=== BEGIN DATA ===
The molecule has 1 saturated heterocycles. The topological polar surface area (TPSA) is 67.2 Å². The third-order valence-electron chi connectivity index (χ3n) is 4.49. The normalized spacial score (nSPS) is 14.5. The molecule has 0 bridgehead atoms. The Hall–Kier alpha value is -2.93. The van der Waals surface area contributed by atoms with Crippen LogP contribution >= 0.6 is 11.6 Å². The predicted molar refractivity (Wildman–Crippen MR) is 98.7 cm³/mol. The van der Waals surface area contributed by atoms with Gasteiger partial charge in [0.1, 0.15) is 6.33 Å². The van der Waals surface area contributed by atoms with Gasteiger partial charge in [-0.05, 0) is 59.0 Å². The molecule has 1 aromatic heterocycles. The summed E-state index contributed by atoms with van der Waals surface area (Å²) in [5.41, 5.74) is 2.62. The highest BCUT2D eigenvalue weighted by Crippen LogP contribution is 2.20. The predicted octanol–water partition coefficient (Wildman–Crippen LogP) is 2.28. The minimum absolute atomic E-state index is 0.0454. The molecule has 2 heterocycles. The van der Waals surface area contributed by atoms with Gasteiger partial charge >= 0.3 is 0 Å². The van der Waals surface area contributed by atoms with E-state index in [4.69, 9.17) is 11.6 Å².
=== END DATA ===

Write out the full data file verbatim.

The molecule has 1 saturated heterocycles. The topological polar surface area (TPSA) is 67.2 Å². The third-order valence-electron chi connectivity index (χ3n) is 4.49. The normalized spacial score (nSPS) is 14.5. The molecule has 0 bridgehead atoms. The Hall–Kier alpha value is -2.93. The van der Waals surface area contributed by atoms with Crippen LogP contribution >= 0.6 is 11.6 Å². The predicted molar refractivity (Wildman–Crippen MR) is 98.7 cm³/mol. The van der Waals surface area contributed by atoms with Gasteiger partial charge in [0.1, 0.15) is 6.33 Å². The van der Waals surface area contributed by atoms with Gasteiger partial charge in [-0.05, 0) is 59.0 Å². The molecule has 1 aromatic heterocycles. The summed E-state index contributed by atoms with van der Waals surface area (Å²) in [5.41, 5.74) is 2.62. The highest BCUT2D eigenvalue weighted by Crippen LogP contribution is 2.20. The predicted octanol–water partition coefficient (Wildman–Crippen LogP) is 2.28. The minimum absolute atomic E-state index is 0.0454. The molecule has 2 heterocycles. The van der Waals surface area contributed by atoms with Gasteiger partial charge >= 0.3 is 0 Å². The van der Waals surface area contributed by atoms with E-state index in [4.69, 9.17) is 11.6 Å².